1966 saw the beginning of the 3-litre Formula and was also the year of glorious Hollywood film making, when Frankenheimer and his cohorts did their best to foul up Grand Prix racing. Rain came on the opening lap and eight cars disappeared before half a lap was completed, Clark having his engine fail and the other seven having accidents. Bonnier, Spence, Siffert and Hulme spun off without injury, around the Burnenville area, and a bit farther on, at Masta, Bondurant crashed unhurt, Graham Hill spun off and didn’t hit anything, but Stewart crashed badly and was injured. A whole lot of other drivers did not have accidents and had driven over the same bits of flooded roadway, but this was over-looked in the hysteria that followed and which still has not subsided.

Spence won that wet race in a Ferrari, followed by Rindt in a Cooper-Maserati and Bandini in another Ferrari. A lot of those who crashed claimed they did not know the rain was approaching them from the far end of the circuit and that they didn’t see the floods of water until it was too late. The circuit was blamed, not their driving ability or the technical progress of the tyres that caused them to aqua-plane, or the rather tail-heavy handling of the Cooper-Maseratis that took Bonnier and Siffert into the ditch, and would have taken Rindt as well, but for his lightning reflexes. Bonnier was the President of the GPDA and Stewart was a rising star, and between them they started an anti-Spa campaign that has got so out of hand that the CSI were forced to step in this year and veto the whole affair. The Grand Prix was held in 1967 and 1968, cancelled in 1969 and held again in 1970, but always with argument and strife and demands to delay the start if it looked as though rain might develop, to cancelling the whole thing until the following day if it actually rained. Meanwhile, each year the 1000 Kilometre Sports Car race was held come rain, shine, hell or high-water, the chaps just said “Cor blimey!” and switched on their windscreen wipers and headlamps, and went faster than the bleating Grand Prix stars anyway.

Leading up to the CSI ban, Bonnier wrote to the RACB last September and said that the GPDA had decided that the Belgian Grand Prix should be held at Zolder instead of Spa, for security reasons, though he did not give a list of GPDA members who made this decision. After looking at Zolder the GPDA went very quiet and everything fizzled out when the CSI said “No more open-wheeled racing at Spa until we have reviewed the situation at the end of the season.” It goes without saying that Ickx resigned from the GPDA and one or two others were tempted to do the same, and lost interest in going to their meetings, notably Surtees, Siffert and Rodriguez, while Amon said recently and rather wistfully “It’s a pity we are not going to Spa, it’s a dicey circuit at the best of times, but immensely satisfying to do a fast lap, which is really what Grand Prix racing is all about.”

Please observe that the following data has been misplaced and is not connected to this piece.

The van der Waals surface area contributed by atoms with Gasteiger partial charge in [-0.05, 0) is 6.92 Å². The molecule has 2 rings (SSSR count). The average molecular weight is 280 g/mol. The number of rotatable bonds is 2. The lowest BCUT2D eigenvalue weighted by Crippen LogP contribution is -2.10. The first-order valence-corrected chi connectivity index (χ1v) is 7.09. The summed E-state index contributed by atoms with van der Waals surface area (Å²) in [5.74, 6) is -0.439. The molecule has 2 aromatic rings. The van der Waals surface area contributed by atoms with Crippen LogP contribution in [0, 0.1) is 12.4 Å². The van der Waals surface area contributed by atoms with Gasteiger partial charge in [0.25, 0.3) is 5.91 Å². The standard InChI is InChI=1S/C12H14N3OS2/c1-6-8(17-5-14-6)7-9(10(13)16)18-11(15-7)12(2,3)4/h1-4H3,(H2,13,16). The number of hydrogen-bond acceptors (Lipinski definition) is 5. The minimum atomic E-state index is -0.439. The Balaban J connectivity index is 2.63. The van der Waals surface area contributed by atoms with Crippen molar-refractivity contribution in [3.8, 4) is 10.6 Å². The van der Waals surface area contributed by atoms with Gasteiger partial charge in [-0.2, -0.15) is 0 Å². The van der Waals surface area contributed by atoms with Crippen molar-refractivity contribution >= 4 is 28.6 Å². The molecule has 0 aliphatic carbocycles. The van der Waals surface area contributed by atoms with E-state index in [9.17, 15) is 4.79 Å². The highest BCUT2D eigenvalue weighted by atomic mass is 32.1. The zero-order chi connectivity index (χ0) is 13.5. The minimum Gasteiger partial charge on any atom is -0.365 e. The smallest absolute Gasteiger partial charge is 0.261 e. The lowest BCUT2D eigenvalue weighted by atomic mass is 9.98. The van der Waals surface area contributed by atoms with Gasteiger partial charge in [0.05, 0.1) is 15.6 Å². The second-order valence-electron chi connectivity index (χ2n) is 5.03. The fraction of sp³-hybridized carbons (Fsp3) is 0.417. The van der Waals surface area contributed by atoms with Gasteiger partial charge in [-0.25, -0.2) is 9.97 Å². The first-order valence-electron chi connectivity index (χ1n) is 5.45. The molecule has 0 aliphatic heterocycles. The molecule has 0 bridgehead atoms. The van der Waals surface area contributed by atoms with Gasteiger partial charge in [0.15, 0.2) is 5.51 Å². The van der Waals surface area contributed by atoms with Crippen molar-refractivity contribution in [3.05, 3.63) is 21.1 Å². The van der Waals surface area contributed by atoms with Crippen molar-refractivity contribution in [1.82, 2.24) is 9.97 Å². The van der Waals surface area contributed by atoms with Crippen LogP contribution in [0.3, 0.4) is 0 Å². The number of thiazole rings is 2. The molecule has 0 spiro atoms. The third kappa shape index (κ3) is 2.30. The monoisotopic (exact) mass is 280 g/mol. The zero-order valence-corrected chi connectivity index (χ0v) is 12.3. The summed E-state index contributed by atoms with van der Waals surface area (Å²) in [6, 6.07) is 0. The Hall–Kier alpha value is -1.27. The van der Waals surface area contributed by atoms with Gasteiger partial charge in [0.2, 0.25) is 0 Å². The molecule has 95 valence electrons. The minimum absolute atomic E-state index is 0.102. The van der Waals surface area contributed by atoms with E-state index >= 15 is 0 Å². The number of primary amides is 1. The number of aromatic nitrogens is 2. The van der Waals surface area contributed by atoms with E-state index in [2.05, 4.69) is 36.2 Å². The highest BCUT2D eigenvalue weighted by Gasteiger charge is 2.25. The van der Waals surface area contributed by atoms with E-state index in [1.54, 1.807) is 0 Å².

-As regards the sudden loss of interest in the idea of holding the Belgian Grand Prix at Zolder, this is best summed up by a Motor Sport reader who lives in that part of Europe. He writes: “I cannot imagine a really good Grand Prix at Zolder. It is rather like a dusty Mallory Park, good enough for club racing but not one of the top tracks. Using Hockenheim instead of the Nurburgring for the German Grand Prix was bad enough but to not run the Belgian Grand Prix at Spa is ridiculous. Spa-Francorchamps is without doubt a real track without the slightest hint of Mickey-Mouse and must be retained for Grand Prix races”. If I had said that I know a lot of people who would have screamed derision and said I was biassed and wrong.

On June 6th 1971, when the Belgian Grand Prix should have been run the stars of the Grand Prix world were forced to take a weekend’s holiday, not by their own decision or that of their Union leaders, but by the motoring governing body itself, who had obviously become tired and irritated by the continual bickering that has gone on about Francorchamps ever since J. Stewart and J. Bonnier fell on their heads in 1966, and Surtees kept his feet and won the race.—D.S.J.